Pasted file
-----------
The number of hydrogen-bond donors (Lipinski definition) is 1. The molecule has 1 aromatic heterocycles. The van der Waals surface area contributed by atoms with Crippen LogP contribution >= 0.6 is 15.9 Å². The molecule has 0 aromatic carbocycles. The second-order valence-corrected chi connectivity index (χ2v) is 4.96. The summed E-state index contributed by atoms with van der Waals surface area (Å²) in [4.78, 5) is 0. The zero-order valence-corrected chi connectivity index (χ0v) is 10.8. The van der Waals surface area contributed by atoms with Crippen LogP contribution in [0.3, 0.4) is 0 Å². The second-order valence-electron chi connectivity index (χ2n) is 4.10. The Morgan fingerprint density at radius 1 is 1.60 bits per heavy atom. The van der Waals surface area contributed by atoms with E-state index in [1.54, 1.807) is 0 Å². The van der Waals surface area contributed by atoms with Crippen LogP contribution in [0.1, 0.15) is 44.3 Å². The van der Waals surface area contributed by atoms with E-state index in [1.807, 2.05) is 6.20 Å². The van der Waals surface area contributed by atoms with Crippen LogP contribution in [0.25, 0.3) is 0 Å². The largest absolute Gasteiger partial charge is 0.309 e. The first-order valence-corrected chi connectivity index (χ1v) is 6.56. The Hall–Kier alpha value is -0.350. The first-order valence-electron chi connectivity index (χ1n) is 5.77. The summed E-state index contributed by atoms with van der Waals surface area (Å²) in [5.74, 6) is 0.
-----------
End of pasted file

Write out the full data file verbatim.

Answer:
The number of hydrogen-bond donors (Lipinski definition) is 1. The molecule has 1 aromatic heterocycles. The van der Waals surface area contributed by atoms with Crippen LogP contribution >= 0.6 is 15.9 Å². The molecule has 0 aromatic carbocycles. The second-order valence-corrected chi connectivity index (χ2v) is 4.96. The summed E-state index contributed by atoms with van der Waals surface area (Å²) in [4.78, 5) is 0. The zero-order valence-corrected chi connectivity index (χ0v) is 10.8. The van der Waals surface area contributed by atoms with Crippen LogP contribution in [0.3, 0.4) is 0 Å². The second-order valence-electron chi connectivity index (χ2n) is 4.10. The Morgan fingerprint density at radius 1 is 1.60 bits per heavy atom. The van der Waals surface area contributed by atoms with E-state index in [1.54, 1.807) is 0 Å². The van der Waals surface area contributed by atoms with Crippen LogP contribution in [0.1, 0.15) is 44.3 Å². The van der Waals surface area contributed by atoms with E-state index in [1.807, 2.05) is 6.20 Å². The van der Waals surface area contributed by atoms with Crippen LogP contribution in [0.25, 0.3) is 0 Å². The largest absolute Gasteiger partial charge is 0.309 e. The first-order valence-corrected chi connectivity index (χ1v) is 6.56. The Hall–Kier alpha value is -0.350. The first-order valence-electron chi connectivity index (χ1n) is 5.77. The summed E-state index contributed by atoms with van der Waals surface area (Å²) in [5.74, 6) is 0.